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Beat in 2 eggs. The dough will start to gain body.

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Finally, beating in the flour gives it some real substance.

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Drop balls of dough into sugar. Regular granulated sugar will disappear, leaving the merest hint of crunch.

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Coarse (sparkling) sugar will give a subtle, slightly glittery crunch.

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Swedish pearl sugar adds mild crunch and a pretty, “frosty” look to the cookies.

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An alternate method of coating dough balls with sugar is to shake them gently in a zip-top plastic bag.

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Space the cookies on lightly greased or parchment-lined baking sheets. You can space them this way…

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…or, to make extra-sure they don’t run into one another, stagger the dough balls, like this.

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Bake the cookies till they’re barely beginning to brown around the edges, and they puff up in the center.

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See the puff in the center? They’ll settle as they cool.

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Let the cookies cool to lukewarm, then take your mini cookie cutters, and carefully cut out the  centers. I was able to cut these cookies easily even after they’d cooled completely, as they were soft. However, if you bake them a bit longer and they become crunchier, it’ll be harder to make a clean cut out of the center. Thus, best to cut while they’re warm (not hot; warm).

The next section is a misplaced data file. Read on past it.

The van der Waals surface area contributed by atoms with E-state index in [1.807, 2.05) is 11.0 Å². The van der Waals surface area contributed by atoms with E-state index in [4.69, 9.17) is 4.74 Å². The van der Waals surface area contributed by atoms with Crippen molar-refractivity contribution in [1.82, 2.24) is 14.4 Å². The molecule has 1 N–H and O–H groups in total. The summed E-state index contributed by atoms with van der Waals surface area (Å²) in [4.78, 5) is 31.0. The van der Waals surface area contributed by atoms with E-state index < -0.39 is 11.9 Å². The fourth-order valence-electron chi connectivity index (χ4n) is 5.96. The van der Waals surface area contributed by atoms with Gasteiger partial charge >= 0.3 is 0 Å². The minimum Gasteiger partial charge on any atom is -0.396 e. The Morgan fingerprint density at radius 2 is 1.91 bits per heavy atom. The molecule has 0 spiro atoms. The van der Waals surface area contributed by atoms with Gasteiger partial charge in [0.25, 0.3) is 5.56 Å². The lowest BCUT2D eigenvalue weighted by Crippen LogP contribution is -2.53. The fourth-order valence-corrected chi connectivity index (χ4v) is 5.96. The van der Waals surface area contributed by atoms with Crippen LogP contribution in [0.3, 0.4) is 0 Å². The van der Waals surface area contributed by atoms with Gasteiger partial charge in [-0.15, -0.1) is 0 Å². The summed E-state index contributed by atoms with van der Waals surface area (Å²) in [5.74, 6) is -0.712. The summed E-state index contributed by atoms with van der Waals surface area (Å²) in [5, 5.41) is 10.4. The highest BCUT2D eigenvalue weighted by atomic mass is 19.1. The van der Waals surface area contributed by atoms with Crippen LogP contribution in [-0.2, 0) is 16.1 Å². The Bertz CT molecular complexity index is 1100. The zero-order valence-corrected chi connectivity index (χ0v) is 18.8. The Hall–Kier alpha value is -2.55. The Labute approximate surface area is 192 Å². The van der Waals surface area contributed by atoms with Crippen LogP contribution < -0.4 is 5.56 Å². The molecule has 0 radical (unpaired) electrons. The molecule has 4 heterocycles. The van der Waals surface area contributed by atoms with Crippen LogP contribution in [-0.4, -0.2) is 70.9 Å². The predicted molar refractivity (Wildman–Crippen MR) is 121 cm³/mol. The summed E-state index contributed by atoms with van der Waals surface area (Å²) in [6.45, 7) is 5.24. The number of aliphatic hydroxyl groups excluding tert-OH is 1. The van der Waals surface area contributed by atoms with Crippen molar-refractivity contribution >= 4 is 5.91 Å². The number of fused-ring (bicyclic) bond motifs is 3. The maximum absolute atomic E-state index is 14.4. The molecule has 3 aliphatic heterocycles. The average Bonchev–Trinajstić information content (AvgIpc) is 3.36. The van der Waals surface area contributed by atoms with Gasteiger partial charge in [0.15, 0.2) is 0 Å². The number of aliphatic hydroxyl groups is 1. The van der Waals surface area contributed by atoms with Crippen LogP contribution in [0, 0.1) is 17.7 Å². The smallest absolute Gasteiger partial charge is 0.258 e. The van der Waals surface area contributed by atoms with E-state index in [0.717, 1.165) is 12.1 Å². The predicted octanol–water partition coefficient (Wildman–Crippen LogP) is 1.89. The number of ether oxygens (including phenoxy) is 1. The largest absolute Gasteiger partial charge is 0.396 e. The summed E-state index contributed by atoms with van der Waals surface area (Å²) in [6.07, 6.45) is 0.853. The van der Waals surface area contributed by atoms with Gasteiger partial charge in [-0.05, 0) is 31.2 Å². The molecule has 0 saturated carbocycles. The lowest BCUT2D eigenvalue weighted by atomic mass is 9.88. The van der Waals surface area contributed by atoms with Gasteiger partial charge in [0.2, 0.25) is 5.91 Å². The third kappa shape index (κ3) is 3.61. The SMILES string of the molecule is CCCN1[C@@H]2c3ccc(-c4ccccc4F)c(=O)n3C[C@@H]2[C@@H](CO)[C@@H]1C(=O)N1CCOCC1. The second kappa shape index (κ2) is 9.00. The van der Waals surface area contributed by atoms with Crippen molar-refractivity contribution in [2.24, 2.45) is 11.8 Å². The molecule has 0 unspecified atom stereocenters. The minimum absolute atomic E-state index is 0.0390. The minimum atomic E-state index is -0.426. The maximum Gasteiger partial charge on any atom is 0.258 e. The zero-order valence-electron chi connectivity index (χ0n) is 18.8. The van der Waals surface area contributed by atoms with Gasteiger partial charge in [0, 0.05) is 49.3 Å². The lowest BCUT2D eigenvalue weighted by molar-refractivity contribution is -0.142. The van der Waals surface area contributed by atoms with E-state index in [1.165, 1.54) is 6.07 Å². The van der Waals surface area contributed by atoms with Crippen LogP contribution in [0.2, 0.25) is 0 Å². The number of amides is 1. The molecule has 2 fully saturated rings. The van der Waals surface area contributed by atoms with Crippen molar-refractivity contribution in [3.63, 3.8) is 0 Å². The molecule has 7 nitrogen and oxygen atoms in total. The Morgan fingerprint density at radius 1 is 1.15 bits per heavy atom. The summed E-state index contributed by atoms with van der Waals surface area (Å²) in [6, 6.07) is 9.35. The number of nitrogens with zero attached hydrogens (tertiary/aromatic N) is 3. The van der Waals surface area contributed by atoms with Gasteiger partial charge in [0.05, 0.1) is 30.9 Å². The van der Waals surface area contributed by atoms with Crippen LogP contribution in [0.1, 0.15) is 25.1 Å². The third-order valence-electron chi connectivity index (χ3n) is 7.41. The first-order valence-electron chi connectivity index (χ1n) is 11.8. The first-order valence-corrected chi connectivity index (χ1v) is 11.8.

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Nice, huh?

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Use a bunch of different shaped cutters, for variety.

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If you do all of this right on the baking sheet, you’ll contain the crumbs.

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Different; cute; and, considering the steps I saved, LEAN!

Read, rate, and review (please!) our recipe for Soft Ginger-Molasses Cookies.

Buy vs. Bake

Buy: Nabisco Old-Fashioned Gingersnaps, 30¢/ounce

Pepperidge Farm Gingerman Cookies, 68¢/ounce

Bake at home: Soft Ginger-Molasses Cookies, 16¢/ounce

PJ Hamel
About

PJ Hamel grew up in New England, graduated from Brown University, and was a Maine journalist before joining King Arthur Flour in 1990. PJ bakes and writes from her home on Cape Cod, where she enjoys beach-walking, her husband, two dogs, and really good food!

comments

  1. Lindsey Glick

    I love these cookies! One question though, would it be possible to freeze them? If not, what’s the best way to keep them and for how long will they stay good, do you think?

    Reply
  2. Karen

    I’m getting ready to make these yummy-sounding cookies for a church bake sale. I can’t find any info on the yield. Can you help?

    Reply
    1. PJ Hamel, post author

      Karen, this recipe makes about 3 1/2 dozen fairly large (palm-size, about 3″) cookies. Good luck with the bake sale! PJH

    2. Amy Trage

      The yield is always at the top of the recipe page on the right. This one yields about 3 1/2 dozen palm-size (abut 3″) cookies. ~Amy